What can we do to help local governments "flatten the curve"?We realized we could move quickly to apply the Real World Graph® data engine that we’ve developed over the past five years to analyze real-time data in a way that would accurately measure how effective various social distancing strategies perform in the real world. By focusing the geospatial human mobility insights our technology can surface, we created this pro bono Social Distancing Scoreboard as the first of many tools we are developing for a Unacast COVID-19 Toolkit — designed to provide high-quality insights to public agencies, healthcare organizations, local governments and businesses to enable them to learn and act in the best interest of at-risk populations and the general public.
Our Initial Approach
In developing a social distancing score that most valuable to organizations, especially those unfamiliar with human mobility data, we started with a generalized score that takes into account relevant underlying metrics — each of which explains one facet of social distancing behavior.
For our first iteration, we explored:
- People dwelling at home vs dwelling outside their homes (a proxy for how good an area is at "shelter-in-place" behavior)
- Changes in average time spent in and around home, aggregated over time (a proxy for how much time people spend at home versus other venues)
- Change in dispersion of activity clusters, or how many people no longer gathered in the same location at the same time (a proxy for change in number of encounters)
- Change in average distance traveled
Hitting a Moving Target
Speed and accuracy were the two most important requirements for the first iteration; we aimed to provide users with the most useful information possible in the quickest way possible.Our team quickly realized that there was a second underlying challenge: as the country's behavior changed, so did the underlying data. The models, which we had built and optimized towards a non-COVID-19 world, now need revisiting. For example, our previous model for detecting place of residents was geared towards high confidence that an assigned home is actually a device's home. However, with many people moving to be in another area (e.g. parents' houses, getaway cabins, etc.), the original home assignment model might no longer work well.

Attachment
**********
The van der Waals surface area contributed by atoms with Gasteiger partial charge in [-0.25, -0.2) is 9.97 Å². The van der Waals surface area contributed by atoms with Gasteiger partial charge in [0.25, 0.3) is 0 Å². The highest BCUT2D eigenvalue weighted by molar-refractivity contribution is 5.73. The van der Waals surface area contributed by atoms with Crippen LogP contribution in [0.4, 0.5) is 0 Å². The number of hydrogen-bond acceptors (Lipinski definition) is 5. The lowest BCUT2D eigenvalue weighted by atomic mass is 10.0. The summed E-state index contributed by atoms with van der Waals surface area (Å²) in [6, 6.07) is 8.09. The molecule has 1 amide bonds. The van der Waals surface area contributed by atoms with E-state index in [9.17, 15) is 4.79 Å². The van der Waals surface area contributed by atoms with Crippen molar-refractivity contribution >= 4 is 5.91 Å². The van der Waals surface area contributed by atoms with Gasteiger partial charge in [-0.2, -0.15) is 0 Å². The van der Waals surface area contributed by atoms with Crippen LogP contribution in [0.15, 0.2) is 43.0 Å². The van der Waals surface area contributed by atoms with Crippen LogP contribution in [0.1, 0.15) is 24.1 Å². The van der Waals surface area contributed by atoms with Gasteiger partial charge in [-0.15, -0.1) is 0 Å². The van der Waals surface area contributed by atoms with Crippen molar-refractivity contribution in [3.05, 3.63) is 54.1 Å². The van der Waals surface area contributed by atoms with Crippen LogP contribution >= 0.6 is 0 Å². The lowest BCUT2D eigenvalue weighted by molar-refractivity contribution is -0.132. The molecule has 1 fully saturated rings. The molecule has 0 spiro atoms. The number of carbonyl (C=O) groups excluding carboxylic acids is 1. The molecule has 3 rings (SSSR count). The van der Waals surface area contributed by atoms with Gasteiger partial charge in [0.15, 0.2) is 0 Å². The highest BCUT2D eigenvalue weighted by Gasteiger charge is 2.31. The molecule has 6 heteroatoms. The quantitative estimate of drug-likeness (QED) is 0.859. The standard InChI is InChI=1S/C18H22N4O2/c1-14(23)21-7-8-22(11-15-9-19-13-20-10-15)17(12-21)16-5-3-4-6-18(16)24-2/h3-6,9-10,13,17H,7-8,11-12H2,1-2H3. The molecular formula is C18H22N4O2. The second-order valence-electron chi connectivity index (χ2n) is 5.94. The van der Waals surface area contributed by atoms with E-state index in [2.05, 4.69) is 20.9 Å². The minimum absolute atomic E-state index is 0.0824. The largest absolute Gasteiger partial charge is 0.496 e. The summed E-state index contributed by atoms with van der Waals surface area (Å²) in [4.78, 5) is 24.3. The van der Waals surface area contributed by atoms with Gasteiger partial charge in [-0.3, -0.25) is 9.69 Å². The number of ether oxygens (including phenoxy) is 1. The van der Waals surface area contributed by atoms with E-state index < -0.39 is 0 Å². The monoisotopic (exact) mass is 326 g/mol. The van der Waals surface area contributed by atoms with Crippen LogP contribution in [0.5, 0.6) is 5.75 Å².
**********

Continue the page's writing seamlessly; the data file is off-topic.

Additionally, due to the collection methods of app partners, our methodology for normalizing fluctuating supply levels also needs adjustment.
Identifying the Strongest Signals
After testing each metric, we found the change in average distance traveled worked best as a starting point:
- The metric correlates well with the number of confirmed cases: the more cases are confirmed, the greater the decrease in the average distance traveled on the county level.
- It requires no strong assumptions like an assumed home location.
- It works independently of supply side fluctuations — we get the most signals when people are moving so the metric is unaffected by changes in the ping frequency due to inactivity when people dwell at home.
The metric (while admittedly simple) captures how people adapt their everyday behavior in a few significant areas:
- Switching to home office strongly reduces the daily travel distance.
- Avoiding non-essential trips to entertainment places or spare-time facilities strongly reduces the travel distance.
- Canceling travels and vacations will strongly reduce travel distance.
Continuous Improvement & Refinement
Travel distance is one aspect, but of course people can travel far without meeting a soul or travel 50 feet and end up in a crowd — so we know that the real world picture can be quite complex. As noted above, changing behavior will trigger adjustments in our data strategy. That's why, post launch, we will be continuously working to improve our social distancing models.
For example, as of this writing we are in the process of understanding the best way to add layers that capture more of the complexity of social distancing: exploring how a change in the number of encounters for a given area, as well as a change in the number of locations visited, contribute to an area's social distancing score. Since many important social distancing metrics can be derived from an accurate understanding of residences, we are also dedicating resources to adjusting our home assignment algorithms so that they can better identify new common evening locations.As we better understand our data and how it describes the new world under COVID-19, we will continuously update our social distancing score as well as develop other datasets that can be used in the fight against COVID-19.